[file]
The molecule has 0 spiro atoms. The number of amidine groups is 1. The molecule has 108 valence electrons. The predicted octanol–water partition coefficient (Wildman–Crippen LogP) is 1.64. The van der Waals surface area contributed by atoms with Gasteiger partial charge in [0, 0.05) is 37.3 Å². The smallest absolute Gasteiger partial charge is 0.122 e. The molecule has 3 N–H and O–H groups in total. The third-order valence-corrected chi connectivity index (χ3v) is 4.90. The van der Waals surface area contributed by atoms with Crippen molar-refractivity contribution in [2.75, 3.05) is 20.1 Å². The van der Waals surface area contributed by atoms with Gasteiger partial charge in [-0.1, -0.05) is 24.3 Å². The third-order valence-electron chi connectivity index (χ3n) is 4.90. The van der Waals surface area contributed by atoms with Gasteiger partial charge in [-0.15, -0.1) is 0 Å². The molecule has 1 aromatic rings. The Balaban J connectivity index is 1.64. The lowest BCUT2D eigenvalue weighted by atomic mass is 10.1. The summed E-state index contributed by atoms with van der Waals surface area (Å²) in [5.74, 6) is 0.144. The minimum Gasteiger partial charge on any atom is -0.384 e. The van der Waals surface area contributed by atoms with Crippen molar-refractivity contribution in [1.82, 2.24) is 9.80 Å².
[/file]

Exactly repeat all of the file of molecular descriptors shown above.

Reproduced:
The molecule has 0 spiro atoms. The number of amidine groups is 1. The molecule has 108 valence electrons. The predicted octanol–water partition coefficient (Wildman–Crippen LogP) is 1.64. The van der Waals surface area contributed by atoms with Gasteiger partial charge in [0, 0.05) is 37.3 Å². The smallest absolute Gasteiger partial charge is 0.122 e. The molecule has 3 N–H and O–H groups in total. The third-order valence-corrected chi connectivity index (χ3v) is 4.90. The van der Waals surface area contributed by atoms with Crippen molar-refractivity contribution in [2.75, 3.05) is 20.1 Å². The van der Waals surface area contributed by atoms with Gasteiger partial charge in [-0.1, -0.05) is 24.3 Å². The third-order valence-electron chi connectivity index (χ3n) is 4.90. The van der Waals surface area contributed by atoms with Gasteiger partial charge in [-0.15, -0.1) is 0 Å². The molecule has 1 aromatic rings. The Balaban J connectivity index is 1.64. The lowest BCUT2D eigenvalue weighted by atomic mass is 10.1. The summed E-state index contributed by atoms with van der Waals surface area (Å²) in [5.74, 6) is 0.144. The minimum Gasteiger partial charge on any atom is -0.384 e. The van der Waals surface area contributed by atoms with Crippen molar-refractivity contribution in [1.82, 2.24) is 9.80 Å².